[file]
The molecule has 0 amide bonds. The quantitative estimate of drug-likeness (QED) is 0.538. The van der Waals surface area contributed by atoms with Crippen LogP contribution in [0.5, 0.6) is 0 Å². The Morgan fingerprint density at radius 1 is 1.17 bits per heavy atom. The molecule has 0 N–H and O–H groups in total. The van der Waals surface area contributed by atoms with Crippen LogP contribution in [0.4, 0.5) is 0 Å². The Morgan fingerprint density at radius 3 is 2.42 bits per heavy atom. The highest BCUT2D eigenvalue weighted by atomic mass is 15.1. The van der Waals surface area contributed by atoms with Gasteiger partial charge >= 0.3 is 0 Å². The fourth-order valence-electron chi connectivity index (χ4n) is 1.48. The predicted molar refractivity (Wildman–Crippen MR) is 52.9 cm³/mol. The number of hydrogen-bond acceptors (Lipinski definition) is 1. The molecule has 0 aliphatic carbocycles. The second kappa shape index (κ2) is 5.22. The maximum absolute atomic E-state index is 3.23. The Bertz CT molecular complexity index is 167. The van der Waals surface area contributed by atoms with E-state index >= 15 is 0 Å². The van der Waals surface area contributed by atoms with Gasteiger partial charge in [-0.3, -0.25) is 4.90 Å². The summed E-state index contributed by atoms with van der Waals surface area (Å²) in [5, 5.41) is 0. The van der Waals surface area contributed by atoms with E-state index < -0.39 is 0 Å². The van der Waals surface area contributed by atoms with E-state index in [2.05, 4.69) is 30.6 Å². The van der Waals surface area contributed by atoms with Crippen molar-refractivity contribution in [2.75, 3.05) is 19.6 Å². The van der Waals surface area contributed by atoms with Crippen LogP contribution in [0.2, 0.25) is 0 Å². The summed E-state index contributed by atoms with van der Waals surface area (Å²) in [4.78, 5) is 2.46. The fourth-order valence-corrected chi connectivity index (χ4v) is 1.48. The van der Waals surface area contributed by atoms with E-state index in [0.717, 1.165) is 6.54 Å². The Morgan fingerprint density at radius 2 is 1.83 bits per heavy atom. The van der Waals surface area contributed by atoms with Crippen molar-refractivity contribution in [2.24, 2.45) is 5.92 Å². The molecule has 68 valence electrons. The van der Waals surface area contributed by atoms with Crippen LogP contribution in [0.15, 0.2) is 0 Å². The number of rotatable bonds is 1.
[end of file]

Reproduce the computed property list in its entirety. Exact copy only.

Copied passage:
The molecule has 0 amide bonds. The quantitative estimate of drug-likeness (QED) is 0.538. The van der Waals surface area contributed by atoms with Crippen LogP contribution in [0.5, 0.6) is 0 Å². The Morgan fingerprint density at radius 1 is 1.17 bits per heavy atom. The molecule has 0 N–H and O–H groups in total. The van der Waals surface area contributed by atoms with Crippen LogP contribution in [0.4, 0.5) is 0 Å². The Morgan fingerprint density at radius 3 is 2.42 bits per heavy atom. The highest BCUT2D eigenvalue weighted by atomic mass is 15.1. The van der Waals surface area contributed by atoms with Gasteiger partial charge >= 0.3 is 0 Å². The fourth-order valence-electron chi connectivity index (χ4n) is 1.48. The predicted molar refractivity (Wildman–Crippen MR) is 52.9 cm³/mol. The number of hydrogen-bond acceptors (Lipinski definition) is 1. The molecule has 0 aliphatic carbocycles. The second kappa shape index (κ2) is 5.22. The maximum absolute atomic E-state index is 3.23. The Bertz CT molecular complexity index is 167. The van der Waals surface area contributed by atoms with E-state index >= 15 is 0 Å². The van der Waals surface area contributed by atoms with Gasteiger partial charge in [-0.3, -0.25) is 4.90 Å². The summed E-state index contributed by atoms with van der Waals surface area (Å²) in [5, 5.41) is 0. The van der Waals surface area contributed by atoms with E-state index < -0.39 is 0 Å². The van der Waals surface area contributed by atoms with E-state index in [2.05, 4.69) is 30.6 Å². The van der Waals surface area contributed by atoms with Crippen molar-refractivity contribution in [2.75, 3.05) is 19.6 Å². The van der Waals surface area contributed by atoms with Crippen LogP contribution in [0.2, 0.25) is 0 Å². The summed E-state index contributed by atoms with van der Waals surface area (Å²) in [4.78, 5) is 2.46. The fourth-order valence-corrected chi connectivity index (χ4v) is 1.48. The van der Waals surface area contributed by atoms with E-state index in [0.717, 1.165) is 6.54 Å². The Morgan fingerprint density at radius 2 is 1.83 bits per heavy atom. The van der Waals surface area contributed by atoms with Crippen molar-refractivity contribution in [2.24, 2.45) is 5.92 Å². The molecule has 68 valence electrons. The van der Waals surface area contributed by atoms with Crippen LogP contribution in [0.15, 0.2) is 0 Å². The number of rotatable bonds is 1.